There are a number of different inheritance tax (IHT) reliefs available, with some far more widely used than others, for example the spousal exemption.
However, one of the lesser-known exemptions, known colloquially as the ‘blue light’ relief, has recently been thrust into the spotlight as a result of the ongoing Covid-19 pandemic.
What is ‘blue-light’ relief?
This relief was originally introduced so that soldiers who were killed in battle during active service were exempt from paying death duties or, later, inheritance tax. During World War Two, the relief was extended to include soldiers who died as a result of injury or disease caught during active service.
More recently, in 2015, the relief was extended further to include emergency services personnel, hence ‘blue light’ relief, as well as humanitarian aid workers. The relevant legislation is contained within section 153A of the Inheritance Tax Act 1984. Where the relief applies, it means that normal IHT rules do not apply to a person’s estate and no IHT is payable.
When does it apply?
The relief applies when a person:
- Dies from an injury sustained, accident occurring, or disease contracted at a time when that person was responding to emergency circumstances in that person’s capacity as an emergency responder, or
- Dies from a disease contracted at some previous time, the death being due to, or hastened by, the aggravation of the disease during a period when that person was responding to emergency circumstances in that person’s capacity as an emergency responder.
Emergency circumstances includes anything that is causing, or likely to cause either the death of a person, or serious illness of a person, or a worsening or any such illness, among several other circumstances in which this relief would apply.
It is therefore easy to see why this relief has become more relevant during the current pandemic, as sadly, many NHS workers have died, with many more still suffering from Covid-19. The longer-term effects of the virus on their health is still relatively unknown at this stage, but the relief could remain relevant for these workers for many months, if not years, into the future.
Who qualifies for the relief?
Within the legislation, an ‘emergency responder’ is defined as:
(a) a person employed, or engaged, in connection with the provision of fire services or fire and rescue services,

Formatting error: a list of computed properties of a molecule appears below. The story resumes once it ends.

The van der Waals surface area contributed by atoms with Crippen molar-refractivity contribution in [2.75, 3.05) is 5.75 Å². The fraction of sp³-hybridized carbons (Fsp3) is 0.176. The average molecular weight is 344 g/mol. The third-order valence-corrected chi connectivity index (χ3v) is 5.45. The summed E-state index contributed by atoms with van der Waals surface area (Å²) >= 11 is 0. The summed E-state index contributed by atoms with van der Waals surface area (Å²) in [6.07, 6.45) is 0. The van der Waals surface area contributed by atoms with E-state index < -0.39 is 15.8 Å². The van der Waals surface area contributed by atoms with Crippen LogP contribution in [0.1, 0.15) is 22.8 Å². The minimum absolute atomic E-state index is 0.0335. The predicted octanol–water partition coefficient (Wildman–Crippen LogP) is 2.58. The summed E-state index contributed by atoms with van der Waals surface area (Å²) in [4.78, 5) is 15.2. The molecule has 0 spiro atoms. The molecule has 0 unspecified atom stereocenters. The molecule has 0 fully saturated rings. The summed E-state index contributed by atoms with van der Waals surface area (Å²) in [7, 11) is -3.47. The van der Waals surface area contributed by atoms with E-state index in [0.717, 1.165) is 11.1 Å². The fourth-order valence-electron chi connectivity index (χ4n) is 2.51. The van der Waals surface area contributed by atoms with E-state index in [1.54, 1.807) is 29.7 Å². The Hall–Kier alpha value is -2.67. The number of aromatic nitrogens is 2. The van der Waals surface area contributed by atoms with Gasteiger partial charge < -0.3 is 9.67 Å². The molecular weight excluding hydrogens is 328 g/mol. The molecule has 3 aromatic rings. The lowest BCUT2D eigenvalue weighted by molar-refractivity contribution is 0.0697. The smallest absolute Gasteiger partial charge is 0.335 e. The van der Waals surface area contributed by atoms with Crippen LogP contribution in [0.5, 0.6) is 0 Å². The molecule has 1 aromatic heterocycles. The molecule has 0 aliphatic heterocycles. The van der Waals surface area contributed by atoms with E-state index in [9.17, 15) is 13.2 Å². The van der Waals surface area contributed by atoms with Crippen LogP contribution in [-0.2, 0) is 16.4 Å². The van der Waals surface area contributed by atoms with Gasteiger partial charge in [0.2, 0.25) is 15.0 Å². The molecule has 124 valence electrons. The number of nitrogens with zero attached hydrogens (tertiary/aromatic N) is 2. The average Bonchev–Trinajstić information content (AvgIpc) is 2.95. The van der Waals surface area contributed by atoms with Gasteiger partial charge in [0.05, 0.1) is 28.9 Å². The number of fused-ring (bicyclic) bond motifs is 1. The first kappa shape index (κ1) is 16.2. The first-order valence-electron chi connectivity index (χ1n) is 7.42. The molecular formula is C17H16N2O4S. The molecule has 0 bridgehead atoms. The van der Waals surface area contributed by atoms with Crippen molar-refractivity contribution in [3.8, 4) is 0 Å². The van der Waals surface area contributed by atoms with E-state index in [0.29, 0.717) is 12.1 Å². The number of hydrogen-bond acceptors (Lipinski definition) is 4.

(b) a person employed for the purposes of providing, or engaged to provide, search services or rescue services (or both),
(c) a person employed for the purposes of providing, or engaged to provide, medical, ambulance or paramedic services,
(d) a constable or a person employed for police purposes or engaged to provide services for police purposes,
(e) a person employed for the purposes of providing, or engaged to provide, services for the transportation of organs, blood, medical equipment or medical personnel, or
(f) a person employed, or engaged, by the government of a state or territory, an international organisation or a charity in connection with the provision of humanitarian assistance.
Based on the definitions, it is likely that this relief would be available to all workers who provide medical care to those suffering from coronavirus, and there does not appear to be any requirement that the work be paid, or even permanent employment, so it may be that this relief would be available to voluntary or temporary workers who are helping during the crisis.
It is not clear, however, whether the relief would extend to cover care workers or social workers who are caring for coronavirus patients, and it seems unlikely unless their role includes providing medical services, as opposed to meeting basic care needs.
It is also unlikely that the relief would apply to those people working within the NHS, hospitals and care homes, where their role is limited to providing administrative support rather than actively providing medical care services. It may be that we see some test cases in this area over the coming months which may offer more guidance and clarification as to exactly when the relief will apply.
At the time that the relief was extended in 2015, the Government expected the proposed extension to have a negligible economic impact, however in light of the current pandemic, and the associated death rates amongst our emergency workers, it is likely that this relief will be more widely claimed than initially expected, in turn leading to a much bigger economic impact at least for this year, if not for years to come.
When advising clients who may be within the category of ‘emergency responder’ due to their employment, advisers should make their clients aware of the IHT relief that may be available if they were to die in the circumstances outlined above.
However, no further planning can really take place reliant on the relief due to the unforeseeable nature of the relief, and when it would be available. If an adviser is dealing with a case where a client has passed away, and is involved in the probate case or advising the family, they should make sure that the personal representatives know that they should claim the exemption where appropriate as part of the probate process.
The personal representatives would need to be able to demonstrate to HMRC that the death was as a result of, or was hastened by, their being an emergency responder who was responding to emergency circumstances, for example by providing evidence from the relevant emergency service involved, or a medical report explaining the link between the cause of death and the emergency circumstances concerned.
Libby Holding is legal services director at APS Legal & Associates